USA Today - November 02, 2017by Alia E. Dastagir
Madeleine Dale frequently walks along the West Side bike path near the World Trade Center. Yesterday, in a fortuitous move that may have saved her life, she did not.
"It's one of my favorite walks in the city," she said of the scenic path, pocketed with trees and at points offering breathtaking views of the Hudson River. Dale, 68, who lives a block from the city's Halloween parade route, skipped that walk yesterday thinking barriers erected for the spectacle may close her off from her Greenwich Village block.
She later learned in a call from her husband — who was a first responder with the NYC fire department during 9/11 — that a man driving a truck had plowed into people for more than a dozen blocks along her treasured route. One of her first thoughts was of the kids. There would be more of them ambling about for Halloween, and there are a number of schools nearby. Many of the students were exiting schools as the rampage began.
What Dale would later learn was that an immigrant from Uzbekistan with ties to the Islamic State, 29-year-old Sayfullo Saipov, ran down cyclists and pedestrians before crashing into a school bus, killing 8 people and injuring 12 others, with children among the injured. It was the city's worst terrorist attack since 9/11, and occurred just a few blocks away from where the iconic twin towers crumbled.
Dale said while she didn't feel "celebratory" enough to watch the parade as she's done in years past, there is nothing Saipov or any terrorist could do to make her change how she lives.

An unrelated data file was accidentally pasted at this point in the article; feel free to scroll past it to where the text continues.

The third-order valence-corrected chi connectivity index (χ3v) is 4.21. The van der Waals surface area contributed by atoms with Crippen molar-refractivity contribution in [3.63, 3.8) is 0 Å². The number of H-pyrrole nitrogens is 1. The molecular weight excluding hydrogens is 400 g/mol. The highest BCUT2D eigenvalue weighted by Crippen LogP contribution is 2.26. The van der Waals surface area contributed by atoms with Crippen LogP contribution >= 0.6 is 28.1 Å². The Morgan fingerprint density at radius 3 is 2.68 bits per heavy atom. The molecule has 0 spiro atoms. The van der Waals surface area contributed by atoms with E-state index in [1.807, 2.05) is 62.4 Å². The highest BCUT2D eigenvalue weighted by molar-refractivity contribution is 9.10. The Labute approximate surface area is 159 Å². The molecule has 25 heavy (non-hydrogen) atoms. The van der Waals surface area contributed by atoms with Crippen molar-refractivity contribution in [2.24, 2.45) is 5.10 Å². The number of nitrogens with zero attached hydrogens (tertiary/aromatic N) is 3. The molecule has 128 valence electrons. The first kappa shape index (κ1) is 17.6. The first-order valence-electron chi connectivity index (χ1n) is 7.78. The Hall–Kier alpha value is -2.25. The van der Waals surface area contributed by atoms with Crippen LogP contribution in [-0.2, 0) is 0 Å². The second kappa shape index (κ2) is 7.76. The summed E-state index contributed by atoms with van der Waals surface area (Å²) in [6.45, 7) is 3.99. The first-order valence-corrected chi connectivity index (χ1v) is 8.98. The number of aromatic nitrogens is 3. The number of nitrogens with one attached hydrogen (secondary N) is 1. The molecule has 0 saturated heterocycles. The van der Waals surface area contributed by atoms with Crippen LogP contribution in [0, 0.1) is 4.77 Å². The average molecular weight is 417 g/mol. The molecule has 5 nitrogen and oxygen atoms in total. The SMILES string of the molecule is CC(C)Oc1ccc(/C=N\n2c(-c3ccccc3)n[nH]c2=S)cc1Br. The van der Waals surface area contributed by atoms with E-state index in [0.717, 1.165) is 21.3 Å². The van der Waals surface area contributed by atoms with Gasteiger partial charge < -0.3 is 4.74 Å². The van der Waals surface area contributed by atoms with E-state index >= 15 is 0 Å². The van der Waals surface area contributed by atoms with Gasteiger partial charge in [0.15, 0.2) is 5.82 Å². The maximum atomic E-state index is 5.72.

"We're New Yorkers," she said. "We win."
For a city that endured 9/11, and which has already reckoned with the new world formed in its wake, the attack did not cast as dark a shadow as one might think. Saipov's killings occurred mere hours before the city's annual Halloween parade and festivities were to kick off, and revelers were undeterred. Amid heavier police presence, Gov. Andrew Cuomo and Mayor Bill de Blasio joined a million people who marched and danced down 6th Avenue in defiance of terror.
On Wednesday morning, throngs of commuters heaved through Penn Station as if it were a normal day. And in many ways, in New York City, it was.
“This was an attack on the United States of America, an attack on New York City, an attack on our people and it was the definition of terrorism, an effort to take away people’s hope and spirit and to make them change," De Blasio said Wednesday. "What New Yorkers showed already is we will not change, we will not be cowed, we will not be thrown off by anything."
DeBlasio's comments embody the feelings of many New Yorkers.
Some media events for the NYC marathon — which expects 50,000 participants and more than one million spectators on Sunday — were postponed Wednesday, and de Blasio said runners and spectators should expect enhanced security along the marathon route, but organizers said in a statement that all "race day activities will continue as planned."
Anthony Vargas, 30, from Brooklyn, New York, said on Wednesday, it was "back to business as usual," though he does worry what some refer to as resilience may be better characterized as an inevitable hardening.
"We're getting desensitized to these things," he said. "You know, you kind of just see it and it's like, 'oh, there's another one,' and then on to the next thing."